Thomas pushed him to the ground. “We could’ve helped him! You led us away and let Father die! Perhaps you started the fire!”

Luke felt as if the flames were inside him now, eating through his skin, consuming him with anger. The ringing in his ears, which had started as soon as he took his portion of the serum, became louder.

“I saved your lives, you fool!” he snarled. “Father was dying anyway! Don’t you see that? The master serum made him sick. He was trying to keep Lord Vesper from taking our secrets. He died to give you time to escape. And now you stand here arguing with me when you should be running! You aren’t even smart enough to save!”

Thomas charged, but this time Luke was ready. His little brother seemed to move in slow motion. Luke could not match his strength, but he used Thomas’s momentum against him. He raised his feet, planted them on Thomas’s chest, and rolled backward, sending Thomas flying over him and crashing into the dining table.

“Stop it!” Mother screamed.

Jane started crying. Katherine covered her ears and stared at her brothers in shock.

Thomas was crumpled against the table. Luke stalked over, turned him on his back, and placed his elbow against his brother’s throat.

“I am done with you!” Luke bellowed.

All his rage boiled to the surface: the teasing he’d endured from the villagers for years, the jeering from his fellow students at Oxford, the suspicious looks from his own family. No one ever trusted him. He’d always been the odd man out, the strange, quiet child with the shifty eyes. Now he’d tried to do the right thing. He’d obeyed his father, spoken from his heart, and tried to save his miserable family. And they blamed him for the disaster!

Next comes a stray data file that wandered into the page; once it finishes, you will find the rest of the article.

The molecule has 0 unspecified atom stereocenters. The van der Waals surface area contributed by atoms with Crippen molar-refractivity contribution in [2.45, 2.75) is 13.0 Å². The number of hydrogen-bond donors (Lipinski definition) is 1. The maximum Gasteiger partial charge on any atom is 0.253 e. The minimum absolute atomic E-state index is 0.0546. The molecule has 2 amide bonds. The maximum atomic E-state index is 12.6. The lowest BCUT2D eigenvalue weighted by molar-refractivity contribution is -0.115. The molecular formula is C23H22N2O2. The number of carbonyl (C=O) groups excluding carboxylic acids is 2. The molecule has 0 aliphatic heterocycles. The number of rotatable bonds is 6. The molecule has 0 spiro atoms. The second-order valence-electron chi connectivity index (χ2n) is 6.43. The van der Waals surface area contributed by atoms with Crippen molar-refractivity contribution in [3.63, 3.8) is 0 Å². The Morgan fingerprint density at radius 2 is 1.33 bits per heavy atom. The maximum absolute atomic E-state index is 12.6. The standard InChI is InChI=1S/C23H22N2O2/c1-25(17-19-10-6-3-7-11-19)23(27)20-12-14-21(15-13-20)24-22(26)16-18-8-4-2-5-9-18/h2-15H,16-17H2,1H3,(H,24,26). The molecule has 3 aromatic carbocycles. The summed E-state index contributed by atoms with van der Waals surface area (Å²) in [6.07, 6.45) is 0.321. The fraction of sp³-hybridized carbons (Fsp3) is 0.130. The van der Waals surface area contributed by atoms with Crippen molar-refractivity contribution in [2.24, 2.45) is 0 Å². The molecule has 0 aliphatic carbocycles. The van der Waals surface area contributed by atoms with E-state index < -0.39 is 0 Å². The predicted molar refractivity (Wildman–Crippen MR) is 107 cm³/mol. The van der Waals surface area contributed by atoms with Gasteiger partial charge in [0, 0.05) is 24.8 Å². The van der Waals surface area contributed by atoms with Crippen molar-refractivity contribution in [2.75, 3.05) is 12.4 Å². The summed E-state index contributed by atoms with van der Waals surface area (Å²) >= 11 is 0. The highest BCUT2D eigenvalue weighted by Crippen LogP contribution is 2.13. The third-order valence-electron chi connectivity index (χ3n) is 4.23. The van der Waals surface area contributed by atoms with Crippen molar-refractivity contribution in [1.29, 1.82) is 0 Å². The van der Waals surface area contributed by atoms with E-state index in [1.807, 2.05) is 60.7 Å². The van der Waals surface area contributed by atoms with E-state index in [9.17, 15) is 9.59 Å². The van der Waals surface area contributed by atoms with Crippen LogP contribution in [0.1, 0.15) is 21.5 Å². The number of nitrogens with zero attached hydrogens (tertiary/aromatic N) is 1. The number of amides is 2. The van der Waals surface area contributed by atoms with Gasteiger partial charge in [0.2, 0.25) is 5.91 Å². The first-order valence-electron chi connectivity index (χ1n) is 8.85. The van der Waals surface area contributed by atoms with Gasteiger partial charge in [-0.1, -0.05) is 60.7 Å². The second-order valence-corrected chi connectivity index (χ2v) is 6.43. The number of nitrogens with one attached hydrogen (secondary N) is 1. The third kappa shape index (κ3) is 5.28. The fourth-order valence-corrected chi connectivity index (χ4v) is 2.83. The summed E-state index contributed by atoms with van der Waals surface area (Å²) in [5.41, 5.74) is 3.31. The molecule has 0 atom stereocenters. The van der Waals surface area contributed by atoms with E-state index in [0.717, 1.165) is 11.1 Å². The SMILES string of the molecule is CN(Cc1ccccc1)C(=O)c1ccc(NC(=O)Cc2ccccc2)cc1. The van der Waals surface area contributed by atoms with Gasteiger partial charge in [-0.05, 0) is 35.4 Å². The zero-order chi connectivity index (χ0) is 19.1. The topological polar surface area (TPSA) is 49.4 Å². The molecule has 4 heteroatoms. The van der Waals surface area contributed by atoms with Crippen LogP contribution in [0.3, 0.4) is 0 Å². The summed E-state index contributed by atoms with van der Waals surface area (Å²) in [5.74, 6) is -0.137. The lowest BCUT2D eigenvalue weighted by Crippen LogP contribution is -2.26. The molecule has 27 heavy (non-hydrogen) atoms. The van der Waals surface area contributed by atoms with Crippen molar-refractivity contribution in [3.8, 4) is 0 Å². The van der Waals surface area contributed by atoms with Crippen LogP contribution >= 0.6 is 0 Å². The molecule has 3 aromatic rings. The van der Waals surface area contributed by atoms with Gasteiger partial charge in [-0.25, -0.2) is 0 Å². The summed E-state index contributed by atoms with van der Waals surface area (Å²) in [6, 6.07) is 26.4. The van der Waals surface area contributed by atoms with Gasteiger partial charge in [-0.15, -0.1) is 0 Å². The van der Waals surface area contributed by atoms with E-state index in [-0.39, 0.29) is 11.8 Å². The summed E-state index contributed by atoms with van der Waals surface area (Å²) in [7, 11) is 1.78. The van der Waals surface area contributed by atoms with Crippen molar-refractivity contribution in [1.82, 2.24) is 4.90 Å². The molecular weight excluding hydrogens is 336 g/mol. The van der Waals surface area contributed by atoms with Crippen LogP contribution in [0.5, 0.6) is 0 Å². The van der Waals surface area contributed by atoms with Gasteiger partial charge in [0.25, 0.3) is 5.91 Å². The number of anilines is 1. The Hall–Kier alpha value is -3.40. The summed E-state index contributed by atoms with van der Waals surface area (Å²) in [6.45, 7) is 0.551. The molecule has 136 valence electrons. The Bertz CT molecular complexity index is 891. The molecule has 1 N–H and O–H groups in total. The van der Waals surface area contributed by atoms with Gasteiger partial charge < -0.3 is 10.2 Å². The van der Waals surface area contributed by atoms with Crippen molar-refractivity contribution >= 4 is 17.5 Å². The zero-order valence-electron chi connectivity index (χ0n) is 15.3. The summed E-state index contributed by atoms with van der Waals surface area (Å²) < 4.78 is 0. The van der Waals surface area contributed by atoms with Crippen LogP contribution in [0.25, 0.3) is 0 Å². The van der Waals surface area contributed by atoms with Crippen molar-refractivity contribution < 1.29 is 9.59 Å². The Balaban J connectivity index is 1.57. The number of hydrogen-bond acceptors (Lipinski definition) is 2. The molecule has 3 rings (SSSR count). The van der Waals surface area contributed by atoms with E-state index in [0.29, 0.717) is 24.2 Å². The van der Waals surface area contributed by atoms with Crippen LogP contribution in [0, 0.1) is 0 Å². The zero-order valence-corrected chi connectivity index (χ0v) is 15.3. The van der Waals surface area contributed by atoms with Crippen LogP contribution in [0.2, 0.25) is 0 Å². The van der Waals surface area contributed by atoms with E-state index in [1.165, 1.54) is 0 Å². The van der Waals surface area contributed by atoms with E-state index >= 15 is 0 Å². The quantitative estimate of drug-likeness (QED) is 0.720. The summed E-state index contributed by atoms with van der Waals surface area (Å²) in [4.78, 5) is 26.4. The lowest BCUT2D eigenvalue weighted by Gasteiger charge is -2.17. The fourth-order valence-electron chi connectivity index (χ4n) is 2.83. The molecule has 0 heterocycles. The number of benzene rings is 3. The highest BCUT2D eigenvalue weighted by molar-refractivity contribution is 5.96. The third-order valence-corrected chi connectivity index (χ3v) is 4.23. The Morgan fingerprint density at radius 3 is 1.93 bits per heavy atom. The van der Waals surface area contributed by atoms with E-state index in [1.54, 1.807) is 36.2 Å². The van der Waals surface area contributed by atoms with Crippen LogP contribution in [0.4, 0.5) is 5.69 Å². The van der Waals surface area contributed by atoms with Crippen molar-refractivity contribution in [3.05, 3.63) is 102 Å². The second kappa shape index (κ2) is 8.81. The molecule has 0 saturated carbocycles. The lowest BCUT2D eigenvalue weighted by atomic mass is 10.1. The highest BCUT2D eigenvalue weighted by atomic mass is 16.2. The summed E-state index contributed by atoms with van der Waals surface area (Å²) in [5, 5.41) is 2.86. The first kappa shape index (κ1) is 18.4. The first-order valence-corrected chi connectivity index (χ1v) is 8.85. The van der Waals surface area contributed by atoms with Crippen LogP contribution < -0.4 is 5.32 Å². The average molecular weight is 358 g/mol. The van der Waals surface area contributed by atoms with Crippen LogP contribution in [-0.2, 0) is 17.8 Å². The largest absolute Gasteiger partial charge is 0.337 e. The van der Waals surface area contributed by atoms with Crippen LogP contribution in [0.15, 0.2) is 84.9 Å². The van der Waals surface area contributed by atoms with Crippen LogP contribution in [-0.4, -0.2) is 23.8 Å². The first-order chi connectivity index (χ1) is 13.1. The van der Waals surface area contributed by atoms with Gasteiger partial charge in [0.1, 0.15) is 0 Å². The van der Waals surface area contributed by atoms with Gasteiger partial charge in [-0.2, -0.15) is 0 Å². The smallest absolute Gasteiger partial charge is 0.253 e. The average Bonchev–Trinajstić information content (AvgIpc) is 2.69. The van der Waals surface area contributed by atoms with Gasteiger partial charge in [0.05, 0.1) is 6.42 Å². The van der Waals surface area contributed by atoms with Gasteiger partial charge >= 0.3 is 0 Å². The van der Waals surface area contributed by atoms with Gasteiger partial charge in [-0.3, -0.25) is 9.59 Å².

Thomas’s eyes bulged. He choked, grasping weakly for Luke’s face, but Luke was too slippery for him to grab.

 That’s right, Luke thought. You call me a snake? I’ll prove I’m just as dangerous!

“Stop it!” Jane shrieked. Luke realized she was pummeling him with her tiny fists. “Stop it, Luke!”

Stunned, he released Thomas and stepped away. Katherine rushed to his aid. Their mother simply stared in horror.

For a long while, no one spoke. There was no sound except the roar of the fire. Luke stared at his hands, suddenly overcome with shame and self-loathing. He had almost killed his brother. Was this because of the serum, or had this evil been inside him all along?

He looked at his family’s terrified expressions, and he realized something more important than the house had been destroyed tonight. Their trust, their love — whatever mutual bond had held them together around this dinner table for so many years — had died along with their father.

The flowers blackened, the vegetable garden smoldered, and their family home collapsed in a roar of white heat.

“It was Vesper,” Luke said stubbornly, though he knew it wouldn’t matter.

Thomas rubbed his throat. His eyes still looked too large for their sockets. He said nothing, but Luke read his expression perfectly: Your fault. All your fault.

This time, Luke controlled himself. The serum was working its way through his body, slowly enhancing his senses, his understanding. He could see five or six moves ahead, as if the world had become a chess game. He knew anger wouldn’t serve him now. He might as well argue with the flames as argue with Thomas. He needed to withdraw, find a safe haven, study his father’s research. He could not stay here. And he certainly couldn’t trust Thomas or Katherine.

“I tried to save you all,” he said. “I tried to obey Father’s orders. None of you would listen. So I’m going.”

“Going?” Jane looked on the verge of tears again. Luke’s resolve weakened. He couldn’t stand to see his sister in pain, but he also couldn’t travel the world with a ten-year-old girl in tow.